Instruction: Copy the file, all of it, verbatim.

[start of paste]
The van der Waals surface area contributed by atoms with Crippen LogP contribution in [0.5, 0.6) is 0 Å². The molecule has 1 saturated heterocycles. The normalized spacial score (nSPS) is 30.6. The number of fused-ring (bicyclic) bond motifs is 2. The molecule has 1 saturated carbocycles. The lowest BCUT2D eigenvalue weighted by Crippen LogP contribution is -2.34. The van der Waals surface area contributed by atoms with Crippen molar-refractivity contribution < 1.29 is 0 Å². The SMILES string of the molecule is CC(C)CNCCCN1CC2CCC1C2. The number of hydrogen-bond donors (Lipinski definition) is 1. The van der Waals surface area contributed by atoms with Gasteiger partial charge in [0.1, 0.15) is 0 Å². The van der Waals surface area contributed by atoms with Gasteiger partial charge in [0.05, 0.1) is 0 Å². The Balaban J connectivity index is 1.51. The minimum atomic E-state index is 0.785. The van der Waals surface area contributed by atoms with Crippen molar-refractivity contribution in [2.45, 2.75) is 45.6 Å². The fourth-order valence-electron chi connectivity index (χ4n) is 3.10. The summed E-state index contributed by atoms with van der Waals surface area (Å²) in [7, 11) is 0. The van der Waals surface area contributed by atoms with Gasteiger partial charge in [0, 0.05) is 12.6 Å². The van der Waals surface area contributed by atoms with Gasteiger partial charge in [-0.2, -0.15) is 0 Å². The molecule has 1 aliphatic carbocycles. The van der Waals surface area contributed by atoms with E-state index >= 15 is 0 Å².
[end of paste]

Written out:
The van der Waals surface area contributed by atoms with Crippen LogP contribution in [0.5, 0.6) is 0 Å². The molecule has 1 saturated heterocycles. The normalized spacial score (nSPS) is 30.6. The number of fused-ring (bicyclic) bond motifs is 2. The molecule has 1 saturated carbocycles. The lowest BCUT2D eigenvalue weighted by Crippen LogP contribution is -2.34. The van der Waals surface area contributed by atoms with Crippen molar-refractivity contribution < 1.29 is 0 Å². The SMILES string of the molecule is CC(C)CNCCCN1CC2CCC1C2. The number of hydrogen-bond donors (Lipinski definition) is 1. The van der Waals surface area contributed by atoms with Gasteiger partial charge in [0.1, 0.15) is 0 Å². The van der Waals surface area contributed by atoms with Gasteiger partial charge in [0.05, 0.1) is 0 Å². The Balaban J connectivity index is 1.51. The minimum atomic E-state index is 0.785. The van der Waals surface area contributed by atoms with Crippen molar-refractivity contribution in [2.45, 2.75) is 45.6 Å². The fourth-order valence-electron chi connectivity index (χ4n) is 3.10. The summed E-state index contributed by atoms with van der Waals surface area (Å²) in [7, 11) is 0. The van der Waals surface area contributed by atoms with Gasteiger partial charge in [0, 0.05) is 12.6 Å². The van der Waals surface area contributed by atoms with Gasteiger partial charge in [-0.2, -0.15) is 0 Å². The molecule has 1 aliphatic carbocycles. The van der Waals surface area contributed by atoms with E-state index >= 15 is 0 Å².